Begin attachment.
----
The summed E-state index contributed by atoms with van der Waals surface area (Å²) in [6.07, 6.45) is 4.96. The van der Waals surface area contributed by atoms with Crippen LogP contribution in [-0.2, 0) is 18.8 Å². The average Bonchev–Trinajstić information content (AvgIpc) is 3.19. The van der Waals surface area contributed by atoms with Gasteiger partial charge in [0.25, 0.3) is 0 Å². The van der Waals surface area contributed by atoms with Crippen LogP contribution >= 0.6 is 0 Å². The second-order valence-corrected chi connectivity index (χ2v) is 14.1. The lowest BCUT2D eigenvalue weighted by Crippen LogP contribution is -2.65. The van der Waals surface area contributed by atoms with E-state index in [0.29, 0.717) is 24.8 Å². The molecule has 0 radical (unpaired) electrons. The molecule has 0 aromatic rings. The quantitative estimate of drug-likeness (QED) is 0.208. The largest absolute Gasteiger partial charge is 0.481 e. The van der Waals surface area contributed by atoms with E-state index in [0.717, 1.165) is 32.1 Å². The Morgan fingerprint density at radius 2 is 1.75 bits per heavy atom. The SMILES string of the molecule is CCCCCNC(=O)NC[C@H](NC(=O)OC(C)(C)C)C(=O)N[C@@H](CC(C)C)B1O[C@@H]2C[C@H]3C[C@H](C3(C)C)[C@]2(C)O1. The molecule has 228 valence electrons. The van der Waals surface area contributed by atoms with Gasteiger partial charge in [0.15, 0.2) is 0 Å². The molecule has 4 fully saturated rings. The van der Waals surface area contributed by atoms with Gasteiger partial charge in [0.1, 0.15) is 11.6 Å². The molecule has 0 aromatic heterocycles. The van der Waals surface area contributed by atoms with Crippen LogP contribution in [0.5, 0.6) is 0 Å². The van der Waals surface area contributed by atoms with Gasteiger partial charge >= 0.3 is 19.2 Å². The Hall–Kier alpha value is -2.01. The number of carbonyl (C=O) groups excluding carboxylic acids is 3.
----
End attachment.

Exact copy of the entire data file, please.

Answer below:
The summed E-state index contributed by atoms with van der Waals surface area (Å²) in [6.07, 6.45) is 4.96. The van der Waals surface area contributed by atoms with Crippen LogP contribution in [-0.2, 0) is 18.8 Å². The average Bonchev–Trinajstić information content (AvgIpc) is 3.19. The van der Waals surface area contributed by atoms with Gasteiger partial charge in [0.25, 0.3) is 0 Å². The van der Waals surface area contributed by atoms with Crippen LogP contribution >= 0.6 is 0 Å². The second-order valence-corrected chi connectivity index (χ2v) is 14.1. The lowest BCUT2D eigenvalue weighted by Crippen LogP contribution is -2.65. The van der Waals surface area contributed by atoms with E-state index in [0.29, 0.717) is 24.8 Å². The molecule has 0 radical (unpaired) electrons. The molecule has 0 aromatic rings. The quantitative estimate of drug-likeness (QED) is 0.208. The largest absolute Gasteiger partial charge is 0.481 e. The van der Waals surface area contributed by atoms with E-state index in [0.717, 1.165) is 32.1 Å². The Morgan fingerprint density at radius 2 is 1.75 bits per heavy atom. The SMILES string of the molecule is CCCCCNC(=O)NC[C@H](NC(=O)OC(C)(C)C)C(=O)N[C@@H](CC(C)C)B1O[C@@H]2C[C@H]3C[C@H](C3(C)C)[C@]2(C)O1. The molecule has 228 valence electrons. The van der Waals surface area contributed by atoms with Gasteiger partial charge in [0.15, 0.2) is 0 Å². The molecule has 4 fully saturated rings. The van der Waals surface area contributed by atoms with Gasteiger partial charge in [0.1, 0.15) is 11.6 Å². The molecule has 0 aromatic heterocycles. The van der Waals surface area contributed by atoms with Crippen LogP contribution in [0.5, 0.6) is 0 Å². The van der Waals surface area contributed by atoms with Gasteiger partial charge >= 0.3 is 19.2 Å². The Hall–Kier alpha value is -2.01. The number of carbonyl (C=O) groups excluding carboxylic acids is 3.